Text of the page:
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The Art of Not Knowing

The Art of Not Knowing

The fear of saying “I don’t know” started long ago. In the past, a person’s ability to gain employment was based on their depth of knowledge and aptitude at a particular trade.[1] Workers received intense training and usually performed an apprenticeship before they were considered a “professional” and respected as such. Saying the words, “I don’t know” was an indictment of incompetence.

But the work landscape has changed.

In today’s workforce, having in depth expertise is less valuable and has become a distant second behind potential. A person’s potential and capacity to learn is more important and far more valuable than encyclopedic knowledge on a particular topic.

The Beauty of Not Knowing

The birth of the internet created a huge shift in the information paradigm. Now, information, data and knowledge are literally at your finger tips. The impact of the information sharing on every level and subject, which is readily available 24/7, is a remarkably wonderful double-edged sword.

Things that were privy only to certain people and shared within closed circles is now accessible to all. If you want to know —you can.

The amount and magnitude of information available is overwhelming and incomprehensible. It has become almost impossible to be a true “subject matter expert.” The paradox is that both everyone and no one is an expert.

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The shift in information sharing has also impacted workplace norms. Where it used to be frowned upon and taboo to use the words, “I don’t know” in a professional environment, it now has become acceptable and expected. Today people are hired based on their ability to process information not to memorize it — which is a far more remarkable and better use of the brain.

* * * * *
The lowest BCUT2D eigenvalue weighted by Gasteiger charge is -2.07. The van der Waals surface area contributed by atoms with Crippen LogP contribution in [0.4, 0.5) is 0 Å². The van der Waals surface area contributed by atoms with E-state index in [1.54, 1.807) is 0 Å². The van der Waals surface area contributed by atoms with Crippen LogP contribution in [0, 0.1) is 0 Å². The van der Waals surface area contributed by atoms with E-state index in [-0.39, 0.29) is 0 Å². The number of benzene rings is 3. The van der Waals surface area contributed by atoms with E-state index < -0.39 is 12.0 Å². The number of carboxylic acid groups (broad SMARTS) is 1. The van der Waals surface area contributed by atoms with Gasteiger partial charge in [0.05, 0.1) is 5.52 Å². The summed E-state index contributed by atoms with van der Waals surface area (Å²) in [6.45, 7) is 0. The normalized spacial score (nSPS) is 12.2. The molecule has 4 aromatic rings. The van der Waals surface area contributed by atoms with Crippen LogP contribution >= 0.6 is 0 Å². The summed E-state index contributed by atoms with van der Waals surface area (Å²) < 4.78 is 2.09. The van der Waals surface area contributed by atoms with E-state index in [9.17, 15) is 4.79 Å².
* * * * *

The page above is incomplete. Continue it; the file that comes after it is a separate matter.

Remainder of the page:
Our brains have gone from being storage containers to multifaceted microprocessors. Your ability to gather, comprehend, evaluate, synthesize, apply and create new information is your most attractive attribute — not your current knowledge base.[2]

Embracing “I Don’t Know”

The quicker you embrace the fact that you don’t know everything about anything, the better off you and those around you will be. You will unburden yourself of undue stress at work and you shift your brain into a continuous state of learning.

The value in embracing and saying “I don’t know” lets you off the hook and helps reduce all of the misinformation pervading our information system. The truth is, your boss doesn’t care whether or not you can produce information on the spot, he or she is more interested in whether or not you can find the correct information quickly and apply it properly.

Chasing “I don’t know,” with “but I’ll get back to you shortly,” is the recipe for continued growth, humility, and opportunities.

How to Know What You Don’t Know

Now that you understand now knowing everything is totally okay in the workplace, it’s time to understand how to complete the process and close the loop. Not knowing is acceptable; but failure to rectify the knowledge gap is not.

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Find out What’s Missing

The first step (after admitting your ignorance on the subject) is to ensure that you understand exactly what information you are being asked to provide.